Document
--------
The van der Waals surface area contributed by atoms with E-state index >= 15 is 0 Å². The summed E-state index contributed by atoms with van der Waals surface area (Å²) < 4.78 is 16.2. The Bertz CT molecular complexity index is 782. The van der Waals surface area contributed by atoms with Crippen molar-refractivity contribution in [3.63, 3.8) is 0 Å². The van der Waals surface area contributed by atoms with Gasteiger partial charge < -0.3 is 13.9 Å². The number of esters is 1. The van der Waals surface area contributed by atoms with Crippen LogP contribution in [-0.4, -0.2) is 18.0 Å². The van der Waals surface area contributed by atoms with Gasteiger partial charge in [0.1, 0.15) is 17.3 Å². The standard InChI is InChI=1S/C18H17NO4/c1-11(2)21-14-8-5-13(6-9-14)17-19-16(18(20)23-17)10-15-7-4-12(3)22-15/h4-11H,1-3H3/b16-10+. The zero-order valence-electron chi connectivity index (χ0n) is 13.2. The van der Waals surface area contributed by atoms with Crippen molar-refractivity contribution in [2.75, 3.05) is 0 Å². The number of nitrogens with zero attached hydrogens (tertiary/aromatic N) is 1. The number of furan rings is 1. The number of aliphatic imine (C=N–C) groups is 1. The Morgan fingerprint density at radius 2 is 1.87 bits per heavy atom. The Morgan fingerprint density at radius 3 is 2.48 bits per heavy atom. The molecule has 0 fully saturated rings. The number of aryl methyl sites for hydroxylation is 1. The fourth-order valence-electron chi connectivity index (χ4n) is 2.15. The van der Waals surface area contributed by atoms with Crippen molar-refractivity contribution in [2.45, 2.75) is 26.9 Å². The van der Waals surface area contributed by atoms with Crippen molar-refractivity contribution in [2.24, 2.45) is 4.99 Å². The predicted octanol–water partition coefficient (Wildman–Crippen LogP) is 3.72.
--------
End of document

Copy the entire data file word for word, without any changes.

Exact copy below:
The van der Waals surface area contributed by atoms with E-state index >= 15 is 0 Å². The summed E-state index contributed by atoms with van der Waals surface area (Å²) < 4.78 is 16.2. The Bertz CT molecular complexity index is 782. The van der Waals surface area contributed by atoms with Crippen molar-refractivity contribution in [3.63, 3.8) is 0 Å². The van der Waals surface area contributed by atoms with Gasteiger partial charge < -0.3 is 13.9 Å². The number of esters is 1. The van der Waals surface area contributed by atoms with Crippen LogP contribution in [-0.4, -0.2) is 18.0 Å². The van der Waals surface area contributed by atoms with Gasteiger partial charge in [0.1, 0.15) is 17.3 Å². The standard InChI is InChI=1S/C18H17NO4/c1-11(2)21-14-8-5-13(6-9-14)17-19-16(18(20)23-17)10-15-7-4-12(3)22-15/h4-11H,1-3H3/b16-10+. The zero-order valence-electron chi connectivity index (χ0n) is 13.2. The van der Waals surface area contributed by atoms with Crippen molar-refractivity contribution in [2.75, 3.05) is 0 Å². The number of nitrogens with zero attached hydrogens (tertiary/aromatic N) is 1. The number of furan rings is 1. The number of aliphatic imine (C=N–C) groups is 1. The Morgan fingerprint density at radius 2 is 1.87 bits per heavy atom. The Morgan fingerprint density at radius 3 is 2.48 bits per heavy atom. The molecule has 0 fully saturated rings. The number of aryl methyl sites for hydroxylation is 1. The fourth-order valence-electron chi connectivity index (χ4n) is 2.15. The van der Waals surface area contributed by atoms with Crippen molar-refractivity contribution in [2.45, 2.75) is 26.9 Å². The van der Waals surface area contributed by atoms with Crippen molar-refractivity contribution in [2.24, 2.45) is 4.99 Å². The predicted octanol–water partition coefficient (Wildman–Crippen LogP) is 3.72.